Discussion

Questing I. persulcatus showed unimodal seasonal questing behaviour in coastal deciduous forests in the north-western part of its range in northern Finland, with an activity period lasting for at least 101 days. A strong peak in abundance was observed in May, which was followed by a gradual decline, with questing adults still present at low (0.5 individuals/100 m2) densities until August but absent in September. Similar activity patterns have been observed in previous studies concerning I. persulcatus populations from the species core distribution in Russia [18, 29], but in our study the observed peak was higher and the length of the season longer than expected in these northern conditions [5]. However, the length of the questing season may also reflect variation in host availability and the start of behavioural diapause [30]. Questing was most likely initiated in late April after the snow melted [18]. Thus, the risk of tick bites was high starting from late April until June. Importantly, there was also strong geographical variation in questing activity, as some areas also had higher numbers of questing adults in July (Fig. 3a).

The peak density index (median 6.5 and mean 10 ticks per 100 m2) of adults was among the highest reported for I. persulcatus in northern Europe (Table 2). Recent studies from Karelia and western Siberia are closest to the median values observed in our study (Karelia: median 3.5 adults/100 m2, [11]; western Siberia: median 2.7 adults/100 m2, [31]). However, tick densities can show strong spatial variation, as indicated by the particularly high density of I. persulcatus observed on an island nearby at northern Bothnian Bay (75 adults/100 m2; [32]). One of our study sites also displayed a higher tick density than other sites, with 36 adults/100 m2 in May. The densities of adult I. persulcatus observed at these sites in the Bothnian Bay are closer to values reported from the eastern parts of the species’ range [33], but comparison can be difficult due to different methodologies.

Table 2 Reported densities of adult Ixodes persulcatus ticks during their peak occurrence in Europe and Siberia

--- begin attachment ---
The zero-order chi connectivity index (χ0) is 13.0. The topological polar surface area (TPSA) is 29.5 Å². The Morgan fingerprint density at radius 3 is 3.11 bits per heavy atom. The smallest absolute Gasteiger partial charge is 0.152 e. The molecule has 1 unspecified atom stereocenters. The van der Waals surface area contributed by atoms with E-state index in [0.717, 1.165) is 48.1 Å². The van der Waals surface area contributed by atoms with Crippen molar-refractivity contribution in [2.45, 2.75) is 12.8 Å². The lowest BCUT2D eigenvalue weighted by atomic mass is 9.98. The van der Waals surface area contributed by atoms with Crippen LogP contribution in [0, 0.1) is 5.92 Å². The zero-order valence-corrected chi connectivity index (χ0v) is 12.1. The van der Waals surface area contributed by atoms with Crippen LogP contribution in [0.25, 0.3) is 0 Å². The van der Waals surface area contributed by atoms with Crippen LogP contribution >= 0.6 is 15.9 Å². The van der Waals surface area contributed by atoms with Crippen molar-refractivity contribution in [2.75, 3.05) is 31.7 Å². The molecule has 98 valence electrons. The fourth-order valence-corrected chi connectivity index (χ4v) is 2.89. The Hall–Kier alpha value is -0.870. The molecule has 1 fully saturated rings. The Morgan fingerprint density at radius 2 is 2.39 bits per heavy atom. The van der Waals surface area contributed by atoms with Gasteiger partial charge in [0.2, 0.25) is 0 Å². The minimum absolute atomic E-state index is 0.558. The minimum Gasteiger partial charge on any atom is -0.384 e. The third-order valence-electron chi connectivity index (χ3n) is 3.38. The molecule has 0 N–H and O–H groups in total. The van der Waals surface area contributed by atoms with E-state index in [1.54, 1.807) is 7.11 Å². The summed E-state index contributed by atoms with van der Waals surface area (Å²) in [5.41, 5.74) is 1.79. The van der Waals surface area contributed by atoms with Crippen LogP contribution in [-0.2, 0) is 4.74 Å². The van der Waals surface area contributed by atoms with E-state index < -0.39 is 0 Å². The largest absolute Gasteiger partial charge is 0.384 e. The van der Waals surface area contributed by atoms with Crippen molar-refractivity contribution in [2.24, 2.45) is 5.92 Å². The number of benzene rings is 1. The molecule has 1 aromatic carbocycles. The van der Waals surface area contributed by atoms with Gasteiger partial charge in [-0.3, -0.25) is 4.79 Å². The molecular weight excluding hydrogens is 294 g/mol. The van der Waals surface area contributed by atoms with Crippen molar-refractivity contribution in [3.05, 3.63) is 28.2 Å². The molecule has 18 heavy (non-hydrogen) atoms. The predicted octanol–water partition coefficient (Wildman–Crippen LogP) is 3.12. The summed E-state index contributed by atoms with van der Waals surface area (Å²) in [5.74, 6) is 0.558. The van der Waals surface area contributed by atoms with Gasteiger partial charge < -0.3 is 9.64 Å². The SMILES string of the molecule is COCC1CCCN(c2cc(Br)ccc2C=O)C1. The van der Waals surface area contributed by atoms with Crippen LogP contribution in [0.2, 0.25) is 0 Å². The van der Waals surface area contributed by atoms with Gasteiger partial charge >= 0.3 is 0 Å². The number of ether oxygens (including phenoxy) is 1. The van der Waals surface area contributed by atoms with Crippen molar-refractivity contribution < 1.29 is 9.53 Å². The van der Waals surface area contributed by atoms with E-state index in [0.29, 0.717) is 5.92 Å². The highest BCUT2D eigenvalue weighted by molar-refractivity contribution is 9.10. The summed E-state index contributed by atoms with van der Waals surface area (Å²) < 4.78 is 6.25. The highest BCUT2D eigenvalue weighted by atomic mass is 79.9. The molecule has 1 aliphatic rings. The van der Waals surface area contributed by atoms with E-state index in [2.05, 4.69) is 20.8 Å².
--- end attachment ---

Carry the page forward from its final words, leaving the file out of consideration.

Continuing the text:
While we acknowledge that the tick density estimates obtained by cloth dragging do not give precise approximations of tick population size, the relatively high density-index found in this study that suggests a thriving population is somewhat surprising. This is because the general environmental conditions in the Oulu region are suboptimal in terms of the growing season (155–165 days; https://ilmatieteenlaitos.fi/), cumulative temperature sum is lower (1100–1200 °C) and precipitation (260–320  mm per year), compared to those suggested for taiga ticks [10]. The high density-index may therefore reflect more favourable conditions in the coastal forests. Indeed, I. persulcatus seem to be less abundant further from the coast in northern Finland [17]. At least, the main hosts of adult I. persulcatus, cervids [18] such as moose (Alces alces) and roe deer (Capreolus capreolus) are relatively common in this region.

The high density-index of questing I. persulcatus adults is concurrent with a longer residence at the coast of the Bothnian Bay than currently known. Sightings of blood-sucking ticks have been made from the 1930s onwards by people living in Siikajoki (1960s), Lumijoki (1980s), Hailuoto (1930s), Oulu (1970s) and Ii (1970s; [34, 35], Juha Markkola and Jari Ylönen personal communication). An early examination of tick distribution in Finland in the 1950s, executed as a questionnaire to veterinarians, did not find ticks in this region [36]. It is possible that ticks have been low in abundance during these periods at northern Ostrobothnia and perhaps located mostly within the coastal forests of the Bothnian Bay. However, given the current distribution of I. persulcatus and I. ricinus [17], it is perhaps more likely that these old observations were I. persulcatus rather than I. ricinus. Thus, the recent findings might not reflect recent expansion to this region of the Bothnian Bay, but rather an increase in abundance [19, 20, 37]).

The number of adults was four times that of nymphs, reflecting the limited applicability of cloth dragging in measuring abundance of immature stages of I. persulcatus [18, 33]. Indeed, as opposed to I. ricinus nymphs that are also more easily collected by dragging, I. persulcatus nymphs rarely feed on larger hosts such as humans. Our results nonetheless revealed that the questing season of nymphs was longer than that of the adults, extending until September with a minimum activity period of 120 days.